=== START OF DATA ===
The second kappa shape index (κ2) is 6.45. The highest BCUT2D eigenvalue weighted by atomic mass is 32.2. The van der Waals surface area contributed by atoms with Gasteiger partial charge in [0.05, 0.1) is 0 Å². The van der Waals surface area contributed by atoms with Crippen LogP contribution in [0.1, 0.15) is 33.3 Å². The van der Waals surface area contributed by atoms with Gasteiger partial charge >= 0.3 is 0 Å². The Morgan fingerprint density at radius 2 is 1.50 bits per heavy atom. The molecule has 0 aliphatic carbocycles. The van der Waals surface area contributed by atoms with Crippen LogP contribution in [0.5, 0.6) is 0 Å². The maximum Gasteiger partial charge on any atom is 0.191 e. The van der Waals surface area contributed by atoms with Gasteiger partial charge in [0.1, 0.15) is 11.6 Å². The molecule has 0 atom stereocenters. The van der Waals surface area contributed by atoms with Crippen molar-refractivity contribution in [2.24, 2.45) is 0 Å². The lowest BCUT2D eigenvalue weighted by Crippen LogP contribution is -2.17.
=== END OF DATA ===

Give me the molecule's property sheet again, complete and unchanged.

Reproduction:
The second kappa shape index (κ2) is 6.45. The highest BCUT2D eigenvalue weighted by atomic mass is 32.2. The van der Waals surface area contributed by atoms with Gasteiger partial charge in [0.05, 0.1) is 0 Å². The van der Waals surface area contributed by atoms with Crippen LogP contribution in [0.1, 0.15) is 33.3 Å². The van der Waals surface area contributed by atoms with Gasteiger partial charge >= 0.3 is 0 Å². The Morgan fingerprint density at radius 2 is 1.50 bits per heavy atom. The molecule has 0 aliphatic carbocycles. The van der Waals surface area contributed by atoms with Crippen LogP contribution in [0.5, 0.6) is 0 Å². The maximum Gasteiger partial charge on any atom is 0.191 e. The van der Waals surface area contributed by atoms with Gasteiger partial charge in [0.1, 0.15) is 11.6 Å². The molecule has 0 atom stereocenters. The van der Waals surface area contributed by atoms with Crippen molar-refractivity contribution in [2.24, 2.45) is 0 Å². The lowest BCUT2D eigenvalue weighted by Crippen LogP contribution is -2.17.